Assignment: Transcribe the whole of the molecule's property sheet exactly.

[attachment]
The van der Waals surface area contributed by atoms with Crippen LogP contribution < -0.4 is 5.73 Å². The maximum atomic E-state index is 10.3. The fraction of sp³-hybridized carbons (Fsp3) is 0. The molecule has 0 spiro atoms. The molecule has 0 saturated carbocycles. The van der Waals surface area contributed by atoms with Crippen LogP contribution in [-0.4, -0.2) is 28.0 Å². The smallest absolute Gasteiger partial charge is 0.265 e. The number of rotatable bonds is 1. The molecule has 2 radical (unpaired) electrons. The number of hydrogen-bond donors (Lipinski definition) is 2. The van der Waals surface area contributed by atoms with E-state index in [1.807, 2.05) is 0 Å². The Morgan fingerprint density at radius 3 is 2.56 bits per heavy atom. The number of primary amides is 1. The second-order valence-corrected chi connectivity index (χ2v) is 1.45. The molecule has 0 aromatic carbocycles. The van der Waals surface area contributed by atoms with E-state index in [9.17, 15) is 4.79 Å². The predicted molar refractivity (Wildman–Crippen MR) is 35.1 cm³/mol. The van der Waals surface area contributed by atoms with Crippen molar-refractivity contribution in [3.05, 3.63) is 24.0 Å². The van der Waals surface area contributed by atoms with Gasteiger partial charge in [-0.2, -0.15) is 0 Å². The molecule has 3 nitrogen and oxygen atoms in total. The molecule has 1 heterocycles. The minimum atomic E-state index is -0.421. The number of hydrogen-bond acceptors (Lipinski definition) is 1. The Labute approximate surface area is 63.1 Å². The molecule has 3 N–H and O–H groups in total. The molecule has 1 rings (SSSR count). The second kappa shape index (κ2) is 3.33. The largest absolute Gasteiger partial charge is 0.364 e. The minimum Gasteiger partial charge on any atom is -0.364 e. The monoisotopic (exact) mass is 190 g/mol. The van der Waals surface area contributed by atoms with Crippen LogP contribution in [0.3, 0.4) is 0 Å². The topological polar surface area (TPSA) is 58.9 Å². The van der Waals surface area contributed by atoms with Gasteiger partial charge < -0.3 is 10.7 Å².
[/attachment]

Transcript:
The van der Waals surface area contributed by atoms with Crippen LogP contribution < -0.4 is 5.73 Å². The maximum atomic E-state index is 10.3. The fraction of sp³-hybridized carbons (Fsp3) is 0. The molecule has 0 spiro atoms. The molecule has 0 saturated carbocycles. The van der Waals surface area contributed by atoms with Crippen LogP contribution in [-0.4, -0.2) is 28.0 Å². The smallest absolute Gasteiger partial charge is 0.265 e. The number of rotatable bonds is 1. The molecule has 2 radical (unpaired) electrons. The number of hydrogen-bond donors (Lipinski definition) is 2. The van der Waals surface area contributed by atoms with E-state index in [1.807, 2.05) is 0 Å². The Morgan fingerprint density at radius 3 is 2.56 bits per heavy atom. The number of primary amides is 1. The second-order valence-corrected chi connectivity index (χ2v) is 1.45. The molecule has 0 aromatic carbocycles. The van der Waals surface area contributed by atoms with E-state index in [9.17, 15) is 4.79 Å². The predicted molar refractivity (Wildman–Crippen MR) is 35.1 cm³/mol. The van der Waals surface area contributed by atoms with Crippen molar-refractivity contribution in [3.05, 3.63) is 24.0 Å². The van der Waals surface area contributed by atoms with Gasteiger partial charge in [-0.2, -0.15) is 0 Å². The molecule has 3 nitrogen and oxygen atoms in total. The molecule has 1 heterocycles. The minimum atomic E-state index is -0.421. The number of hydrogen-bond acceptors (Lipinski definition) is 1. The Labute approximate surface area is 63.1 Å². The molecule has 3 N–H and O–H groups in total. The molecule has 1 rings (SSSR count). The second kappa shape index (κ2) is 3.33. The largest absolute Gasteiger partial charge is 0.364 e. The minimum Gasteiger partial charge on any atom is -0.364 e. The monoisotopic (exact) mass is 190 g/mol. The van der Waals surface area contributed by atoms with Crippen LogP contribution in [0.3, 0.4) is 0 Å². The topological polar surface area (TPSA) is 58.9 Å². The van der Waals surface area contributed by atoms with Gasteiger partial charge < -0.3 is 10.7 Å².